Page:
After decades on the air, his was a voice that needed no introduction. Yet every newscast began the same way:   "This is All Things Considered. I’m Robert Siegel."   As National Public Radio’s senior host for the nation’s most-listened-to, afternoon-drive-time news radio program for 30 years, Robert Siegel delivered the day’s news to millions of listeners across the country who tuned in to find out more about the events shaping the world around them.   And he was there to report on many of the most memorable events of the last four decades. He was in New York City on September 11, 2001, where he ended up reporting on the tragic events that unfolded that day. When a massive earthquake hit Chengdu, China, Siegel was there to cover the aftermath.  
May 10, 2018
Each year, the Reporters Committee for Freedom of the Press presents its Freedom of the Press Awards to recognize the accomplishments of leaders in the news media and legal fields whose work embodies the values of the First Amendment.    This year, we’re announcing our new Rising Star Award to honor a young leader who is making great strides in the press freedom community and forging new paths in the field of media law. The inaugural winner of this award is Nabiha Syed, BuzzFeed vice president of legal and associate general counsel.     We talked to a lot of people about Nabiha and her work, and we came to the conclusion that there’s no better way to tell you about why we’re honoring Nabiha than a listicle, true BuzzFeed-style.   
May 3, 2018
As we mark World Press Freedom Day today and celebrate the important role of a free press throughout the world, we’re also looking back at what Reporters Committee attorneys have done so far this year to advance this fundamental pillar of our democracy in the U.S.    The theme of this year’s World Press Freedom Day — “Keeping Power in Check: Media, Justice and The Rule of Law” — serves as a reminder that our legal environment and the independence of our judiciary play an essential role in protecting and upholding press freedom.   Here’s what the Reporters Committee has been up to in 2018 to defend the First Amendment and fight for the newsgathering rights of journalists in U.S. courts:    Protecting the right to access public records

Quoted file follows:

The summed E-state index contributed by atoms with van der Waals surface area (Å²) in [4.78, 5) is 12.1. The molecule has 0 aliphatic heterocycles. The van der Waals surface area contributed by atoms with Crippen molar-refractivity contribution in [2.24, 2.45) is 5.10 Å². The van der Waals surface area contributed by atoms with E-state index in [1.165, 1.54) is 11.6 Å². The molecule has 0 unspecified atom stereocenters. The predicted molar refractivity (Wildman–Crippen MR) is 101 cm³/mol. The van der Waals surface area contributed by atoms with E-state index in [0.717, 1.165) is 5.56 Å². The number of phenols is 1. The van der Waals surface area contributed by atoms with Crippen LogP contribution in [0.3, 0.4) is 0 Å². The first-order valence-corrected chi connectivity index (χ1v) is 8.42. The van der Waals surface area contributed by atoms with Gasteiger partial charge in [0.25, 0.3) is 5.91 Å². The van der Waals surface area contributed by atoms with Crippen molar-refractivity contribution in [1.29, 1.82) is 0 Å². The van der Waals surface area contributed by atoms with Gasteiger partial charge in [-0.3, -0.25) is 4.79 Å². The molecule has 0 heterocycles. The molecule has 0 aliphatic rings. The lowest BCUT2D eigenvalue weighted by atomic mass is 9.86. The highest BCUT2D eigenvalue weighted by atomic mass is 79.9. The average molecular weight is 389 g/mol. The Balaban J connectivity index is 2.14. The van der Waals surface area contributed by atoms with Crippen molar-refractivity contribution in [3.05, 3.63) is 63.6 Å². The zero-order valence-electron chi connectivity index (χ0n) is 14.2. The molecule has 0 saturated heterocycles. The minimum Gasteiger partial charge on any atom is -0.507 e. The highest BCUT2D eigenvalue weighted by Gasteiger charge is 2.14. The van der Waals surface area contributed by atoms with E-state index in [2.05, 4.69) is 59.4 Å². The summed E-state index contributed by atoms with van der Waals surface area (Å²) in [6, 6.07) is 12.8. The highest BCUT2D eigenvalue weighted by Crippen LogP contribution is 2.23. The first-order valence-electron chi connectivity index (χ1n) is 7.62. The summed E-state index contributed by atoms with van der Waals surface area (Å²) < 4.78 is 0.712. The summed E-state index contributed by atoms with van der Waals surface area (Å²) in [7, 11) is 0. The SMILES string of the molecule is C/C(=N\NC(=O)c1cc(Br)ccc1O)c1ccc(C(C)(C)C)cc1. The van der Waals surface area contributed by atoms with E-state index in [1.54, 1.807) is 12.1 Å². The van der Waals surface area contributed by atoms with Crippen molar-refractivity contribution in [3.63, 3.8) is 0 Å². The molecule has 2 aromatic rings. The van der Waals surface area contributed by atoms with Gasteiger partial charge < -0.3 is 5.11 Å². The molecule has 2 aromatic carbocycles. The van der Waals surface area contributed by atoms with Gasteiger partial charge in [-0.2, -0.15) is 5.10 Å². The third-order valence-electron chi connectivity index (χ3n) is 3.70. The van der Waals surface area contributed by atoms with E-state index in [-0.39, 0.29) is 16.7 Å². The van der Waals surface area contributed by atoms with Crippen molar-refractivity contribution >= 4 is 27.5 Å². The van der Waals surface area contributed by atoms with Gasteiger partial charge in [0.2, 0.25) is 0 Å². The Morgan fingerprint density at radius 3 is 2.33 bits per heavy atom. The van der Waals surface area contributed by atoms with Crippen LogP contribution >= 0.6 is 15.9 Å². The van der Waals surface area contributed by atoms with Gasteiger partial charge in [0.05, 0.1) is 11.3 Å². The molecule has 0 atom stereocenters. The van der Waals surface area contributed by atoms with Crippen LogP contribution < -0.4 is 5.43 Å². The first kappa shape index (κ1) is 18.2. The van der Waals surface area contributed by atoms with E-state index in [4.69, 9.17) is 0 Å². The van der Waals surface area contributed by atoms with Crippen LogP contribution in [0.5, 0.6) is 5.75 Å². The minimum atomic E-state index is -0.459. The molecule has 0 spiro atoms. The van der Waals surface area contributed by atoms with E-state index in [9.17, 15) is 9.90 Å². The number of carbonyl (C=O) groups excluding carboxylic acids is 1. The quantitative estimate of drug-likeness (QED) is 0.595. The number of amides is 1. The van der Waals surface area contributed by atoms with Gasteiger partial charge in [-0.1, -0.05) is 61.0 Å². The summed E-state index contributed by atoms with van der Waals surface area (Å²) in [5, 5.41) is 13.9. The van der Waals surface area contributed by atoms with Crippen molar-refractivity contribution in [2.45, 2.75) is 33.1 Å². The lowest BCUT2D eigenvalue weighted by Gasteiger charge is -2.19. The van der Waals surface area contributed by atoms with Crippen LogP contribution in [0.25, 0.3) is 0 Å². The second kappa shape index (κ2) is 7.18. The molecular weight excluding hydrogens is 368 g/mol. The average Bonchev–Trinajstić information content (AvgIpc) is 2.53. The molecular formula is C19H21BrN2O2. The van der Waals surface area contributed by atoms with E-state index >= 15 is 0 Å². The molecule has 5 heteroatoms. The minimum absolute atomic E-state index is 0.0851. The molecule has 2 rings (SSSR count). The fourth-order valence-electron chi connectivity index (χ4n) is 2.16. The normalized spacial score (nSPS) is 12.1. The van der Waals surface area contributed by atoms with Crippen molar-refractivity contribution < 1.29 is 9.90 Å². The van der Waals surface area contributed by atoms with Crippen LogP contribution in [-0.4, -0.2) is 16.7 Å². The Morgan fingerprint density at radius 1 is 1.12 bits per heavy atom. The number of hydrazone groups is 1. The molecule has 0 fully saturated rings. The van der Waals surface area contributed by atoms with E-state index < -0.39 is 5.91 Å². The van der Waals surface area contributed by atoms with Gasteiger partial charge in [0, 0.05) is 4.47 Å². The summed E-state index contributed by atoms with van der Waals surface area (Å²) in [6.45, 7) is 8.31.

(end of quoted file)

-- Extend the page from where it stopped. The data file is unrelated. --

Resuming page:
April 30, 2018
UPDATE (April 30, 2018): Following a lawsuit brought by the Reporters Committee, U.S. Customs and Border Protection (CBP) has released records about its demand that Twitter turn over information about the individuals behind the anonymous Twitter account @ALT_uscis. Read the documents here. Following a court order, CBP is required to process 500 pages of records in response to this request every 30 days; the Reporters Committee will continue to post the records online as we receive them. The following was originally published on January 24, 2018. Reporters Committee Files Suit Against DHS, CBP, Demanding Compliance With FOIA By Jose Ochoa
April 25, 2018
Update (May 2, 2018): The public docket sheet is now available here.   Two-and-a-half years after a Chicago police officer was indicted for murder, the public will finally have access to a complete court docket on Thursday that will shed light on what has happened in one of the city’s most high-profile criminal cases.    On Friday, Cook County Circuit Judge Vincent Gaughan ordered the court clerk to create a list of all documents and orders filed in the ongoing case against Jason Van Dyke, who is charged with murder in the 2014 shooting death of 17-year-old Laquan McDonald. The clerk must release the list, generally known as a “docket sheet,” to the public by Thursday, when the court will hold a hearing on the matter.  
April 24, 2018
Earlier this month, an Oklahoma judge ruled that the Governor’s Office and the Department of Public Safety (DPS) violated the state’s Open Records Act by failing to provide timely access to records, the first ruling of its kind in the state.  
April 18, 2018
Earlier this month, the Supreme Court of California heard oral arguments in Hassell v. Bird, a case that could have implications for whether courts can force online publishers to take down third-party content without first accounting for the publishers’ First Amendment interests.